It’s a What?

Dee with Laura in GlassesI had a delightful conversation with my daughter-in-law the other day about waiting for babies to be born and what she is doing to prepare for her own first child who is due in a few months.  I happened to mention a little incident that had happened before our first child was born when I had followed the advice in an old wives tale to try a special  test to determine the sex of our child.  Our son interrupted the conversation to ask in amazement, “You mean, you didn’t know if you were going to have a boy or a girl?”

“Honey,” I responded.  “We didn’t know if we were going to have a boy or a girl for either of you.”   At which point his wife added that ultrasounds were much less sophisticated BACK THEN.   That’s right, Sonny Boy, you’re getting old!

At any rate, I had to share my story about the Draino fiasco.  You see, some well-meaning friend had told me during my first pregnancy that you could predict the sex of your child by adding Draino to your urine, first thing in the morning.  So I had gotten some Draino and a cup and stashed it in our bathroom and one morning, I slipped out of bed, being careful not to disturb my slumbering hubby, and went off to find out what we were going to have.  I put the urine in a little plastic cup….one of those disposable ones, like Dixie Cups, but made out of plastic and not paper and then I poured some Draino in.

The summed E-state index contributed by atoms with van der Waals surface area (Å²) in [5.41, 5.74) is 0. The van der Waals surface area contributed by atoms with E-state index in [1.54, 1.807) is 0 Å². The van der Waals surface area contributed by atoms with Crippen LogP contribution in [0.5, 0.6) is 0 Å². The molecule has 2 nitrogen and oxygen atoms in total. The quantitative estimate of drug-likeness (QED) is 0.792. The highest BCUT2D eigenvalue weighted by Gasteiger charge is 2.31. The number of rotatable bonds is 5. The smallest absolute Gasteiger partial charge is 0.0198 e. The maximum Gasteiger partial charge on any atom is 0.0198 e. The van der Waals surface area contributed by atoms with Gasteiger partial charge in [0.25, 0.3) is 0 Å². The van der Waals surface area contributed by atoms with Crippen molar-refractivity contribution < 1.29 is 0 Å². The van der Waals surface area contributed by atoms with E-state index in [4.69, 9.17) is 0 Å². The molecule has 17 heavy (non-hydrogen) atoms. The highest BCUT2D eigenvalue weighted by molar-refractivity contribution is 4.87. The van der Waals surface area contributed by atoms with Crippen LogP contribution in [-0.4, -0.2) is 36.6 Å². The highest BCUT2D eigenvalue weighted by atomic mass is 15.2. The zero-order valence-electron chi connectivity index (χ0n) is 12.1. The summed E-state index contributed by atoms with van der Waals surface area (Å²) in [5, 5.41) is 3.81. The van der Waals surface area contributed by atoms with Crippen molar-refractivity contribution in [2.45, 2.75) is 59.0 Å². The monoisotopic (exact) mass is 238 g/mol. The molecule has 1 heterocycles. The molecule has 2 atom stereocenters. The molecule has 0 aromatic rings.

Immediately, the darn cup started to smoke, spewing out noxious fumes as the base of the cup started to distort.  It appeared to be melting away before my horrified eyes.  “Honey”, I yelled.  “Come here quick!  Something’s happening!”   My poor husband leaped out of bed and ran into the bathroom, expecting to find who knows what, and was greeted by a crying pregnant wife who was pointing at a distorted, melting plastic cup that was belching out stinking smoke.  Being ever practical, he knocked it into the sink and poured water on it which stopped the smoke and the chemical reaction.  It didn’t stop the interrogation which followed as I tried to explain what I had been hoping to achieve.

“Darn, Honey,” he said.  “You should have at least known to use a ceramic cup.”

By this time, I was really blubbering.  “Aw, it’s ok,” he assured me.

“No, you don’t understand,” I said.  “I was so scared that I forgot to see what color it turned so I STILL don’t know if weGeorge with Laura are having a girl or a boy.”    And truth be told, it had been such a traumatic experience that I don’t remember to this day which color was supposed to mean what sex.  It completely flew out of my head, which is probably a good thing.

The only other “test” I can remember friends recommending to me when we’d wonder if my pregnancies were going to produce a girl or a boy was a much more sedate one.  They’d offer to do a “pencil” test where they’d dangle a pencil from a string over my belly, holding their hand completely still and if the pencil twirled one way, it meant it was going to be a boy and if it twirled the other way, it meant it was going to be a girl.  I never could keep it in my head which direction meant what so that test never meant much to me.

By the time I was expecting our second child, I had come up with my own method of figuring out what I was going to have.  I’ll share that with you tomorrow.  As to the Draino test, I guess the one thing it DID accurately predict was that our firstborn, Laura, would be completely unpredictable and a real ball of fire.  On THAT, it was 100% accurate.


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